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Off-grid solar energy drives African income growth
- Jul 18, 2018 -

Gogla, the global off-grid solar energy association, has released a new report assessing the economic impact of off-grid solar systems in East Africa. The report collected data from about 2,300 households in Kenya, Mozambique, Rwanda, Tanzania and Uganda. More than half of the respondents said that economic activity has increased, many of them starting businesses or significantly increasing household income. The report shows that the deployment of small self-contained solar systems in off-grid areas has had a positive economic impact.

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The data shows that 58% of households have recently installed off-grid solar systems, and because of the power supply, they can increase their workload or develop their businesses more. 36% of households have an average monthly income increase of $35 – equivalent to 50% of a family's monthly average GDP in this region. In addition, due to the power lighting, respondents indicated that they can spend more time on work or housework. This improvement has brought income to the family and increased the economic activity of the business owner. 11% of respondents reported that as the use of technologies such as smartphones continued to expand, they began a new business after the electrification of off-grid solar systems. In 7% of households, at least one family member received a new job due to the deployment of solar energy.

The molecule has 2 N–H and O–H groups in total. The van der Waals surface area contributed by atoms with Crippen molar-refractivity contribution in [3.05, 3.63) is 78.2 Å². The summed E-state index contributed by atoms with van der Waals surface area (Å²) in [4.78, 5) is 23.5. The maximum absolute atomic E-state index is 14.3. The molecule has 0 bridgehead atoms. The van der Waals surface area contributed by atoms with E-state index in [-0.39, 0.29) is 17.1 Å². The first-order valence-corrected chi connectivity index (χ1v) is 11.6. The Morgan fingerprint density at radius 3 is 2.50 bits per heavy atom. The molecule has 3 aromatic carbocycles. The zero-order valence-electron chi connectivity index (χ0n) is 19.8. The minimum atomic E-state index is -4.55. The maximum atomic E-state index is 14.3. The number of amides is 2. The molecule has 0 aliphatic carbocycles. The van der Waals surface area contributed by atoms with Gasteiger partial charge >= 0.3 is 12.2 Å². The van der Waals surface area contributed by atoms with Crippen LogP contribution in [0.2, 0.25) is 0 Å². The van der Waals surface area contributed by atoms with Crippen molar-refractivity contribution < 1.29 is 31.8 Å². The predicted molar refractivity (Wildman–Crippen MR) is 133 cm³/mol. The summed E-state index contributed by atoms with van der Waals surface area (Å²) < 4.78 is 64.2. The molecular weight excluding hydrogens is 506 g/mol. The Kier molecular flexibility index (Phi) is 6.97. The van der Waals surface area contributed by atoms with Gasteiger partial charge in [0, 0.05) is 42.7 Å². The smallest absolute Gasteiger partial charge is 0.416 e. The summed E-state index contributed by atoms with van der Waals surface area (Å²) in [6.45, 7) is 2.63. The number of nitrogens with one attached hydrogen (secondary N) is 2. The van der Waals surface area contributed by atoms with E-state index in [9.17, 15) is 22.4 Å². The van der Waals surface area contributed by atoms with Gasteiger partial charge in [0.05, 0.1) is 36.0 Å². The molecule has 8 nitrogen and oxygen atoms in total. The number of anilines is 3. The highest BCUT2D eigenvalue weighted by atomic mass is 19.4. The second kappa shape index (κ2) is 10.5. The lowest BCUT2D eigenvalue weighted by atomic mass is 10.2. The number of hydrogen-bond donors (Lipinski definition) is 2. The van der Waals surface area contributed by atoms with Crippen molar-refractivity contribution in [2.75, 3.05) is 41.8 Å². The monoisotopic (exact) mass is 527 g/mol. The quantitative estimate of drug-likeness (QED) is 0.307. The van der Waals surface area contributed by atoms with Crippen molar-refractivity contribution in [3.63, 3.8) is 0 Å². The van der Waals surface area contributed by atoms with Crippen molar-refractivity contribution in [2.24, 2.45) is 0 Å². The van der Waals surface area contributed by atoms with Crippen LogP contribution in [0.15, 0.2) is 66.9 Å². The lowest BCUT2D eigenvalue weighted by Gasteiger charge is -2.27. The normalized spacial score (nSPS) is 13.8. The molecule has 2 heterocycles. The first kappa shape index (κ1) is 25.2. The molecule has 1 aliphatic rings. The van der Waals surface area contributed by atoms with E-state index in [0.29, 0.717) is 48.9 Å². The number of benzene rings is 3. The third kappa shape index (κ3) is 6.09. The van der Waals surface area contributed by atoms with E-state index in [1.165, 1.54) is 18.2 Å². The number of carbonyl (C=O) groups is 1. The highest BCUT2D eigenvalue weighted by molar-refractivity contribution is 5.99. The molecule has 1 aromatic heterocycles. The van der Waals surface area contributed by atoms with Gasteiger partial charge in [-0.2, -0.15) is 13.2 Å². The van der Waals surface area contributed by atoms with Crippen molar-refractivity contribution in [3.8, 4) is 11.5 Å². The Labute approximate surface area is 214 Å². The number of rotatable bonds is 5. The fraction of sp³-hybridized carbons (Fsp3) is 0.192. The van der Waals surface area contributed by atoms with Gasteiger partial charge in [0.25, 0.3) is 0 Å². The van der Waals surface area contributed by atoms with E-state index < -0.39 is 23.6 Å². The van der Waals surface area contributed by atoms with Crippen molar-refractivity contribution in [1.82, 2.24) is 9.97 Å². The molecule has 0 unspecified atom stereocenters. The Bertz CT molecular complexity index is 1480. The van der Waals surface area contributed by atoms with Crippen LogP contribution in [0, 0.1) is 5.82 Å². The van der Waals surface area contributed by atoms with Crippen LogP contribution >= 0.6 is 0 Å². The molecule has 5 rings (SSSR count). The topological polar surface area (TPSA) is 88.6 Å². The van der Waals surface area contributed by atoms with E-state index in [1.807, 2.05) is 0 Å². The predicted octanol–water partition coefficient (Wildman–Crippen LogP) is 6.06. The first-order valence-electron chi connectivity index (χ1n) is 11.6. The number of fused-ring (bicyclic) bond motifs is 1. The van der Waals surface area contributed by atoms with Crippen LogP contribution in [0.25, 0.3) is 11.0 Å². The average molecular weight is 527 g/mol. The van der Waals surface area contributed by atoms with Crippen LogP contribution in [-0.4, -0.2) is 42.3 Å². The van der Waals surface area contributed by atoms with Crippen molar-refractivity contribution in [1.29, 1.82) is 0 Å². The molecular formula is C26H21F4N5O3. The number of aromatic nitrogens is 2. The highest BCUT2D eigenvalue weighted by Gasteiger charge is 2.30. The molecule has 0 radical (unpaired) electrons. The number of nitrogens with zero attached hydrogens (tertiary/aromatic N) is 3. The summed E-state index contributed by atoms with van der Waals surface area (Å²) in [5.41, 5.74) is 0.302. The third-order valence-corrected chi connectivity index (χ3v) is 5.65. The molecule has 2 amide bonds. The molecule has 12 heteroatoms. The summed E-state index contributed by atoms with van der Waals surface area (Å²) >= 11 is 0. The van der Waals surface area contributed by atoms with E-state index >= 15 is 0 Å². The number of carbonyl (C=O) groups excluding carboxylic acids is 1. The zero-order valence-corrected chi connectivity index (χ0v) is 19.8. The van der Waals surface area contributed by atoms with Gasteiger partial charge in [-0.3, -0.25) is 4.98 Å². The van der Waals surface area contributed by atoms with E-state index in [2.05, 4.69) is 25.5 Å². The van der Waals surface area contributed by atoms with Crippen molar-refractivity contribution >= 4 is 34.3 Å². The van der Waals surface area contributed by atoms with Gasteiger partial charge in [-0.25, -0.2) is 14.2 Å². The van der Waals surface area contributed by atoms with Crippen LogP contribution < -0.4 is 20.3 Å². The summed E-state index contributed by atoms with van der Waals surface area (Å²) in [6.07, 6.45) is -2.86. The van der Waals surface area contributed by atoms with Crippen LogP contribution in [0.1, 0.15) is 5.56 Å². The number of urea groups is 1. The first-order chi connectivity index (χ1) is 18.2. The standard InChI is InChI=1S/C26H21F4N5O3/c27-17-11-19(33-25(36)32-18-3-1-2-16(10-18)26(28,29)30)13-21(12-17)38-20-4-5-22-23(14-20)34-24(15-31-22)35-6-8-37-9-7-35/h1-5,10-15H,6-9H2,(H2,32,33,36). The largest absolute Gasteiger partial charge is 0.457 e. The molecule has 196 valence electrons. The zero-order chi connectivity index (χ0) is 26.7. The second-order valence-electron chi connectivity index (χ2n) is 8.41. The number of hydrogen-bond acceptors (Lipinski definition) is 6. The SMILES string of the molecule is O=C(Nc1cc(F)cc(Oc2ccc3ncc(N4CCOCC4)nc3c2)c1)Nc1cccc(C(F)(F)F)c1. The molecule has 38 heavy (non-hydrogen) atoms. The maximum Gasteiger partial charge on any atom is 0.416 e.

Koen Peters, executive director of Gogla, said the report showed that the net economic benefits and net social benefits of the net solar energy were a great opportunity for the government of the developing countries. Government officials focus on employment and economic issues, and this report shows the direct and significant impact of off grid solar energy on these two aspects. Gogla appealed to policymakers, the Treasury and the energy sector to work with off net companies, banks and institutions to break the barriers to the net solar energy and to build a way to accelerate energy penetration.

The association emphasizes that there are still 1 billion 100 million people in the world without electricity supply, most of them in Africa or Asia. Rural economic activities have been the most affected.

In countries with generally low economic activity, the expansion of the grid infrastructure is very expensive, which has adverse effects on energy pricing. However, due to the lack of electricity supply, profitable economic activities are hard to start. To solve this problem, cheap off grid solar systems have been deployed more and more since 2010.